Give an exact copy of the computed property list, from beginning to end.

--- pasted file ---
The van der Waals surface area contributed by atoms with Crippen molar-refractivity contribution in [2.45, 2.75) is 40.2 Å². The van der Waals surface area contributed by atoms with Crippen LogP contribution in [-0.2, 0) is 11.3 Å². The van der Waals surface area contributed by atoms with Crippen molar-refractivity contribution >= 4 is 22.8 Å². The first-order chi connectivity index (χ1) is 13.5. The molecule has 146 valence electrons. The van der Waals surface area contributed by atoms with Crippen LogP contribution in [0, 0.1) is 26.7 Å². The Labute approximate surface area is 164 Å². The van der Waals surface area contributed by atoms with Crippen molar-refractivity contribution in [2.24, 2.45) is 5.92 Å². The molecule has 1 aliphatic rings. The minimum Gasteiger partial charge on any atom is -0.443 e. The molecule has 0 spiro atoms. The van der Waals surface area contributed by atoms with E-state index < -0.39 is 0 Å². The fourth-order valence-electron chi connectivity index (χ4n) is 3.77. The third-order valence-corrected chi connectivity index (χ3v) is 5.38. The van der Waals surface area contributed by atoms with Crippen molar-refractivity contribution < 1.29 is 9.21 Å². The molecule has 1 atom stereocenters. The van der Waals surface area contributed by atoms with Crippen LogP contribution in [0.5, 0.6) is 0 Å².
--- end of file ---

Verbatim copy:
The van der Waals surface area contributed by atoms with Crippen molar-refractivity contribution in [2.45, 2.75) is 40.2 Å². The van der Waals surface area contributed by atoms with Crippen LogP contribution in [-0.2, 0) is 11.3 Å². The van der Waals surface area contributed by atoms with Crippen molar-refractivity contribution >= 4 is 22.8 Å². The first-order chi connectivity index (χ1) is 13.5. The molecule has 146 valence electrons. The van der Waals surface area contributed by atoms with Crippen LogP contribution in [0, 0.1) is 26.7 Å². The Labute approximate surface area is 164 Å². The van der Waals surface area contributed by atoms with Crippen molar-refractivity contribution in [2.24, 2.45) is 5.92 Å². The molecule has 1 aliphatic rings. The minimum Gasteiger partial charge on any atom is -0.443 e. The molecule has 0 spiro atoms. The van der Waals surface area contributed by atoms with E-state index < -0.39 is 0 Å². The fourth-order valence-electron chi connectivity index (χ4n) is 3.77. The third-order valence-corrected chi connectivity index (χ3v) is 5.38. The van der Waals surface area contributed by atoms with Crippen molar-refractivity contribution < 1.29 is 9.21 Å². The molecule has 1 atom stereocenters. The van der Waals surface area contributed by atoms with Crippen LogP contribution in [0.5, 0.6) is 0 Å².